August von Werder

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August von Werder
Von Werder.jpg
Werder in 1870
Born(1808-09-12)12 September 1808
Schloßberg, East Prussia, Kingdom of Prussia
Died12 September 1887(1887-09-12) (aged 79)
Grüssow, Pomerania, German Empire
Allegiance Kingdom of Prussia
 North German Confederation
 German Empire
Service/branchPrussian Army
Imperial German Army
Years of service1825–1879
RankGeneral of the Infantry
Battles/warsCaucasian War
Austro-Prussian War

Franco-Prussian War

AwardsPour le Mérite
Order of the Red Eagle
Grand Cross of the Iron Cross

Karl Wilhelm Friedrich August Leopold Graf[a] von Werder (12 September 1808 – 12 September 1887) was a Prussian general.

Life and career[edit]

Early life and assignments[edit]

Werder was born in Schloßberg near Norkitten in the Province of East Prussia. He entered the Prussian Gardes du Corps in 1825, transferring the following year into the Guard Infantry, with which he served for many years as a subaltern. In 1839 he was appointed an instructor in the Cadet Corps, and later he was employed in the topographical bureau of the Great General Staff. In 1842-1843 he took part in the Russian operations in the Caucasus, and on his return to Germany in 1846, was placed, as a captain, on the staff. In 1848 he married. Regimental and staff duty alternately occupied him until 1863, when he was made major-general, and given the command of a brigade of Guard Infantry.[1]

Command in the wars against Denmark and France[edit]

In the Austro-Prussian War of 1866, Werder commanded the 3rd Division, which was part of the Second Army. Despite a lack of supply, Werder distinguished himself at Gitschin and Königgratz. He returned home with the rank of lieutenant-general and the Order Pour le Mérite. In 1870, at first employed with the 3rd Army Headquarters and in command of the Württemberg and Baden forces, he was after the Battle of Wörth entrusted with the operations against Strasbourg, which he captured after a long and famous siege.[1]

Promoted general of infantry, and assigned to command the new XIVth Army Corps, Werder defeated the French at Dijon and at Nuits, and, when Charles-Denis Bourbaki's army moved forward to relieve Belfort, turned upon him and fought the desperate action of Battle of Villersexel, which enabled him to cover the Germans besieging Belfort. On 15, 16 and 17 January 1871, Werder with greatly inferior forces succeeded in holding his own on the Battle of the Lisaine against all Bourbaki's efforts to reach Belfort, a victory which aroused great enthusiasm in southern Germany.[1][2] In the course of this enthusiastic prevailing mood, a monument - the Siegesdenkmal - was erected in Freiburg im Breisgau to honor his services and the victory of the German people in the Franco-Prussian War.[citation needed]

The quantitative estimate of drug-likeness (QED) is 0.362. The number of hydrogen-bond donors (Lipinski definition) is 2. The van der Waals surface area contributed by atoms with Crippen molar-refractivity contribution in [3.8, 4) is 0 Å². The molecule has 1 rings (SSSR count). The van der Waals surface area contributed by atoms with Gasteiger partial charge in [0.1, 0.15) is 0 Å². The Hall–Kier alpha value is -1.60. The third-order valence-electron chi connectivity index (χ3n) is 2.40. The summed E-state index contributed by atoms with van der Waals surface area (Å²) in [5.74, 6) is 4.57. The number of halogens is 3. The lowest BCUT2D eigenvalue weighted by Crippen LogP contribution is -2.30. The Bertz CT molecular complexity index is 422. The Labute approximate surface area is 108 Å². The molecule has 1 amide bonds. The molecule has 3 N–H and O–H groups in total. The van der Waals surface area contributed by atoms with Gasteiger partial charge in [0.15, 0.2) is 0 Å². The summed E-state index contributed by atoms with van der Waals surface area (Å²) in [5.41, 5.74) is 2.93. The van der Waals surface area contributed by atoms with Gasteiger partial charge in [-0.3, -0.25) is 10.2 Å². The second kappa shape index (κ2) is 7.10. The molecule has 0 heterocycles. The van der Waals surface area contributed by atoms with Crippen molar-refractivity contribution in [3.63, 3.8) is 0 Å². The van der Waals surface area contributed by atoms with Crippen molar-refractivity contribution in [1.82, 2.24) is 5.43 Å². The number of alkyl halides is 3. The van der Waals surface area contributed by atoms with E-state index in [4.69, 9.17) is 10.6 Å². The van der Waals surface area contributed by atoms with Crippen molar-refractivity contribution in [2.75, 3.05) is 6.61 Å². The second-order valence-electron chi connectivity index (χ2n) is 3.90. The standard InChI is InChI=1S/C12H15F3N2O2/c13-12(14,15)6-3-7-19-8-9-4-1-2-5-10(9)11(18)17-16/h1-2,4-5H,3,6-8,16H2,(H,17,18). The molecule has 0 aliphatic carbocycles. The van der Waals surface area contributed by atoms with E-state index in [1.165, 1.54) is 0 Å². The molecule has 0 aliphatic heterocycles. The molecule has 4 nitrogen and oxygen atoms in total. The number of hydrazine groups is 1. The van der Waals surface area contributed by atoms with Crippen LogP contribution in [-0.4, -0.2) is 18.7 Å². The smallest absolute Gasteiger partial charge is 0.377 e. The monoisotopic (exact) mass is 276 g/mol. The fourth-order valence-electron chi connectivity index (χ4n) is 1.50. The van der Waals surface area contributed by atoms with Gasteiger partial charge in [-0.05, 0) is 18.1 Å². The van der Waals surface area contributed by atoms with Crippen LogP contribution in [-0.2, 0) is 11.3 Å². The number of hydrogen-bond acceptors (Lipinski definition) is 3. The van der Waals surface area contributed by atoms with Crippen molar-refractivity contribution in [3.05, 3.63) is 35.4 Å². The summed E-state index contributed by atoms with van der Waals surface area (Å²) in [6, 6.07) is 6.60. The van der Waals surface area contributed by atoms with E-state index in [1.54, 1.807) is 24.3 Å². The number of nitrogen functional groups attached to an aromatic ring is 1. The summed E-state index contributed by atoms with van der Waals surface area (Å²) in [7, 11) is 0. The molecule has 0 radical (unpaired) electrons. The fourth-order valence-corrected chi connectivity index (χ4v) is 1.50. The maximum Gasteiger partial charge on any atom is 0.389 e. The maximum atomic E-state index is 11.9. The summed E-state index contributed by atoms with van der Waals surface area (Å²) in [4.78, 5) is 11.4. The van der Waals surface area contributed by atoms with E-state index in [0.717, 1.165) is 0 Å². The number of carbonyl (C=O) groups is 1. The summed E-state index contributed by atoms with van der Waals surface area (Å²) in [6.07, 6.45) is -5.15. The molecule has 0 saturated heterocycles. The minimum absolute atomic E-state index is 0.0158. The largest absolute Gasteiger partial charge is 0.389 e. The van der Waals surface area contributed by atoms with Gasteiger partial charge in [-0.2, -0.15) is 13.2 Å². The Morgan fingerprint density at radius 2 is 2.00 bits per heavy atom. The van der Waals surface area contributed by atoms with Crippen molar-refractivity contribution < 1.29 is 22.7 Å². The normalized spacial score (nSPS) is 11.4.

After the war Werder commanded the Baden forces, now called the XlVth Army Corps, until he retired in 1879. On his retirement he was raised to the dignity of count. He died in 1887 at Grüssow in Pomerania. The 30th (4th Rhenish) Infantry regiment carried his name, and there is a statue of Werder at Freiburg im Breisgau.[1][2]

Honours and awards[edit]


  1. ^ Regarding personal names: Until 1919, Graf was a title, translated as Count, not a first or middle name. The female form is Gräfin. In Germany, it has formed part of family names since 1919.


  1. ^ a b c d Chisholm 1911.
  2. ^ a b Biographie, Deutsche. "Werder, August Graf von - Deutsche Biographie". (in German). Retrieved 2021-01-07.
  3. ^ a b c d e f Rangliste de Königlich Preußischen Armee (in German), Berlin: Ernst Siegfried Mittler & Sohn, 1887, p. 157 – via
  4. ^ a b c d Königlich Preussische Ordensliste (in German), vol. 1, Berlin, 1886, pp. 7, 22, 932, 1013 – via
  5. ^ Lehmann, Gustaf (1913). Die Ritter des Ordens pour le mérite 1812–1913 [The Knights of the Order of the Pour le Mérite] (in German). Vol. 2. Berlin: Ernst Siegfried Mittler & Sohn. p. 478.
  6. ^ Königlich Preussische Ordensliste (in German), vol. 3, Berlin, 1877, p. 5 – via
  7. ^ "Ritter-Orden: Oesterreichisch-kaiserlicher Leopolds-orden", Hof- und Staatshandbuch der Österreichisch-Ungarischen Monarchie, Vienna, 1879, p. 78, retrieved 2 September 2021 – via
  8. ^ "Großherzogliche Orden", Hof- und Staats-Handbuch des Großherzogtum Baden, Karlsruhe, 1884, pp. 61, 63, 125 – via
  9. ^ "Großherzogliche Orden und Ehrenzeichen", Hof- und Staats-Handbuch des Grossherzogtums Hessen, Darmstadt: Im Verlag der Invalidenanstalt, 1883, p. 24 – via
  10. ^ "Herzogliche Orden", Staats- und Adreß-Handbuch des Herzogthums Nassau, Wiesbaden, 1866, p. 18 – via
  11. ^ V. M. Shabanov (2004). Military Order of the Holy Great Martyr and Victorious George: A Nominal List, 1769-1920. Moscow. p. 928. ISBN 5-89577-059-2.
  12. ^ "Königliche Orden", Hof- und Staats-Handbuch des Königreich Württemberg, Stuttgart, 1881, pp. 37, 54 – via